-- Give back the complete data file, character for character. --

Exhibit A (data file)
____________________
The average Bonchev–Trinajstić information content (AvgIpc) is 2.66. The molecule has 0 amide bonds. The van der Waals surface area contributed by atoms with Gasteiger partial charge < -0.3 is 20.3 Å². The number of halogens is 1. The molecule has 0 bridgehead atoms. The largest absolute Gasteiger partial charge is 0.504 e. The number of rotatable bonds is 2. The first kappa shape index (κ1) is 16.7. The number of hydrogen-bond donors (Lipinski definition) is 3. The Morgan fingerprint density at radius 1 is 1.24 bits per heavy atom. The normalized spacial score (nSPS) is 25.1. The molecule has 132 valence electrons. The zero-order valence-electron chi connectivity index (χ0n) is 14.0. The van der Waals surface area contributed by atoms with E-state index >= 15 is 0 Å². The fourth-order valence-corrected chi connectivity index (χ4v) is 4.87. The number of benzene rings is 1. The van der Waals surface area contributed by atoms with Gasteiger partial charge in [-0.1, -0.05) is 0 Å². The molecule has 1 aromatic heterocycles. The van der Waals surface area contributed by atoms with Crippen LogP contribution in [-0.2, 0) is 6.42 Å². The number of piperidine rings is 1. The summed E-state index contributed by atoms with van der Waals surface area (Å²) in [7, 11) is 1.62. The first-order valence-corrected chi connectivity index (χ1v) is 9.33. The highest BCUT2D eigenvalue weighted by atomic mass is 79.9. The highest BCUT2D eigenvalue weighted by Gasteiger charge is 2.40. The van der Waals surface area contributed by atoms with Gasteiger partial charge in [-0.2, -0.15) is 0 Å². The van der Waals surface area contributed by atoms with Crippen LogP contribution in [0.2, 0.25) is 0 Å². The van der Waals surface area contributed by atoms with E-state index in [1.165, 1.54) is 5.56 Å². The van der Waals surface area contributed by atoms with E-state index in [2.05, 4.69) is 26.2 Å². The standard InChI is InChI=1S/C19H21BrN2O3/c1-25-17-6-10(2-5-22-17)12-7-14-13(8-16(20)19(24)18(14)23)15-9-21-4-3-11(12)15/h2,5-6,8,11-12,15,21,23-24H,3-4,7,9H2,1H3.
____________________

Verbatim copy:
The average Bonchev–Trinajstić information content (AvgIpc) is 2.66. The molecule has 0 amide bonds. The van der Waals surface area contributed by atoms with Gasteiger partial charge < -0.3 is 20.3 Å². The number of halogens is 1. The molecule has 0 bridgehead atoms. The largest absolute Gasteiger partial charge is 0.504 e. The number of rotatable bonds is 2. The first kappa shape index (κ1) is 16.7. The number of hydrogen-bond donors (Lipinski definition) is 3. The Morgan fingerprint density at radius 1 is 1.24 bits per heavy atom. The normalized spacial score (nSPS) is 25.1. The molecule has 132 valence electrons. The zero-order valence-electron chi connectivity index (χ0n) is 14.0. The van der Waals surface area contributed by atoms with E-state index >= 15 is 0 Å². The fourth-order valence-corrected chi connectivity index (χ4v) is 4.87. The number of benzene rings is 1. The van der Waals surface area contributed by atoms with Gasteiger partial charge in [-0.1, -0.05) is 0 Å². The molecule has 1 aromatic heterocycles. The van der Waals surface area contributed by atoms with Crippen LogP contribution in [-0.2, 0) is 6.42 Å². The number of piperidine rings is 1. The summed E-state index contributed by atoms with van der Waals surface area (Å²) in [7, 11) is 1.62. The first-order valence-corrected chi connectivity index (χ1v) is 9.33. The highest BCUT2D eigenvalue weighted by atomic mass is 79.9. The highest BCUT2D eigenvalue weighted by Gasteiger charge is 2.40. The van der Waals surface area contributed by atoms with Gasteiger partial charge in [-0.2, -0.15) is 0 Å². The van der Waals surface area contributed by atoms with Crippen LogP contribution in [0.2, 0.25) is 0 Å². The van der Waals surface area contributed by atoms with E-state index in [1.165, 1.54) is 5.56 Å². The van der Waals surface area contributed by atoms with E-state index in [2.05, 4.69) is 26.2 Å². The standard InChI is InChI=1S/C19H21BrN2O3/c1-25-17-6-10(2-5-22-17)12-7-14-13(8-16(20)19(24)18(14)23)15-9-21-4-3-11(12)15/h2,5-6,8,11-12,15,21,23-24H,3-4,7,9H2,1H3.